The false allegation: A construct of deviance

Date of this Version


Document Type

Book Chapter

Publication Details

Interim status: Citation only.

Turvey, B., McGrath, M., & Ferguson, C. E. (2009). The false allegation: A construct of deviance. In W. Petherick & C. Ferguson (Eds.), Crime and deviance (pp. 17-36). Alaska, United States: Forensic Press LLC.

2009 HERDC submission. FoR code: 1602

© Copyright 2009, Forensic Press, LLC. All rights reserved.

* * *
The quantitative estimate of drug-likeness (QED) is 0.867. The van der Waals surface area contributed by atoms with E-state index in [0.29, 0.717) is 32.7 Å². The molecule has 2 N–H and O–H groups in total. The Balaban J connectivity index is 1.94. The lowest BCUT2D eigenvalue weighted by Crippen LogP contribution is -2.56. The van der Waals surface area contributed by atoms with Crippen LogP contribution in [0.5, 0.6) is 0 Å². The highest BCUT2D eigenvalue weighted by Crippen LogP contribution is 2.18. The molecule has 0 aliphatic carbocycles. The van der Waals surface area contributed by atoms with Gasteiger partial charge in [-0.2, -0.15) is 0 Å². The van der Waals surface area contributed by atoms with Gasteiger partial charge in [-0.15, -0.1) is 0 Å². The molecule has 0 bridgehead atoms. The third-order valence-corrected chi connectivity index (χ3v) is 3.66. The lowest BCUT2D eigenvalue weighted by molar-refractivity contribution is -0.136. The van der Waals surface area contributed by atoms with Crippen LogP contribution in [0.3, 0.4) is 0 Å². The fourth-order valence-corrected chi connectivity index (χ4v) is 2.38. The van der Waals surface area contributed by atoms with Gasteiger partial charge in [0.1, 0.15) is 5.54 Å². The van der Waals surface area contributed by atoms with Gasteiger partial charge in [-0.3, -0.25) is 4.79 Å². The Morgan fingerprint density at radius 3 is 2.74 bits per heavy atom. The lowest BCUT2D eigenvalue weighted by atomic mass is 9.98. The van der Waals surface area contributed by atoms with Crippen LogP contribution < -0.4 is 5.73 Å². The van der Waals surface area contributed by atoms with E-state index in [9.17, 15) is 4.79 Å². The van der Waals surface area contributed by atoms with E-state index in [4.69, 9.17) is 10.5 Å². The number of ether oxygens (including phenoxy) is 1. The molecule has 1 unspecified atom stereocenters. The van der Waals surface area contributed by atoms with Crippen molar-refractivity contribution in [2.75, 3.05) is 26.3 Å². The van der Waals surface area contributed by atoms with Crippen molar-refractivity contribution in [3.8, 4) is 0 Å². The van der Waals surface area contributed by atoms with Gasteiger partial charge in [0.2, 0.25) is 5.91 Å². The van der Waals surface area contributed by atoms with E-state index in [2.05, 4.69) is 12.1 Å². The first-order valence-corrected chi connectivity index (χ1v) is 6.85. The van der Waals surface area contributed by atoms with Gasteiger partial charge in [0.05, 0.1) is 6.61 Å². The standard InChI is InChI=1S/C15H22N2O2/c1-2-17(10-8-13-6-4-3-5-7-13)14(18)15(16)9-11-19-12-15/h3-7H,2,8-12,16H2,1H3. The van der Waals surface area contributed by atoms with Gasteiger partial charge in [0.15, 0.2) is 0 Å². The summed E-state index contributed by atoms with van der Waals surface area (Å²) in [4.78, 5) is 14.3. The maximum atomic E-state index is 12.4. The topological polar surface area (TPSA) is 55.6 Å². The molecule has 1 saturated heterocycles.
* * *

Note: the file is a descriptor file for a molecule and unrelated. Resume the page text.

Everyone has told a lie at some point in their life, whether it be to protect themselves or to protect others. We often tell the so called "white lie" so as not to hurt the feelings of others, and we might lie to ourselves about some aspect of our life such as weight gain or personal happiness. But lying is not in itself a crime when done in the context of interpersonal relationships, though depending on the nature and extent of the lie they could most certainly be viewed as a deviant behaviour. However, there are times when lying is a crime, especially when the lie is told to police or other mandated investigators, especially when the lie is about involvement in a criminal activity. This includes false statements made to the authorities regarding crimes that did not occur, as well as false statements about one's involvement.

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